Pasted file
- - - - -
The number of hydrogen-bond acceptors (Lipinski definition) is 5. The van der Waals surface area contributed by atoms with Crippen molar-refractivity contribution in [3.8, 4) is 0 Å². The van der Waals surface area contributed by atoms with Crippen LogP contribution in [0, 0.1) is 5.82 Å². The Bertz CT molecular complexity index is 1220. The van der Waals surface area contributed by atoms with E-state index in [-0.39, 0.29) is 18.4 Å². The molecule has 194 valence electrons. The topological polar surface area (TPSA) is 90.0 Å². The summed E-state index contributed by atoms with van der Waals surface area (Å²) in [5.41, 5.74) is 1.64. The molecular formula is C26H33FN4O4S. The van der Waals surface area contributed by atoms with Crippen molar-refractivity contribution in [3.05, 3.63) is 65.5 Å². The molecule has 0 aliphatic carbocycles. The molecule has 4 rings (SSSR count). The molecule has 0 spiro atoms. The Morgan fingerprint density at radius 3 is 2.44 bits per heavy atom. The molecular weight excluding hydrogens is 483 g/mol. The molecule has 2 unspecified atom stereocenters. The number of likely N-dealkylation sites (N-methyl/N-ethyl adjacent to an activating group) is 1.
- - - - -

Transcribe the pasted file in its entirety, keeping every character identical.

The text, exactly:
The number of hydrogen-bond acceptors (Lipinski definition) is 5. The van der Waals surface area contributed by atoms with Crippen molar-refractivity contribution in [3.8, 4) is 0 Å². The van der Waals surface area contributed by atoms with Crippen LogP contribution in [0, 0.1) is 5.82 Å². The Bertz CT molecular complexity index is 1220. The van der Waals surface area contributed by atoms with E-state index in [-0.39, 0.29) is 18.4 Å². The molecule has 194 valence electrons. The topological polar surface area (TPSA) is 90.0 Å². The summed E-state index contributed by atoms with van der Waals surface area (Å²) in [5.41, 5.74) is 1.64. The molecular formula is C26H33FN4O4S. The van der Waals surface area contributed by atoms with Crippen molar-refractivity contribution in [3.05, 3.63) is 65.5 Å². The molecule has 0 aliphatic carbocycles. The molecule has 4 rings (SSSR count). The molecule has 0 spiro atoms. The Morgan fingerprint density at radius 3 is 2.44 bits per heavy atom. The molecular weight excluding hydrogens is 483 g/mol. The molecule has 2 unspecified atom stereocenters. The number of likely N-dealkylation sites (N-methyl/N-ethyl adjacent to an activating group) is 1.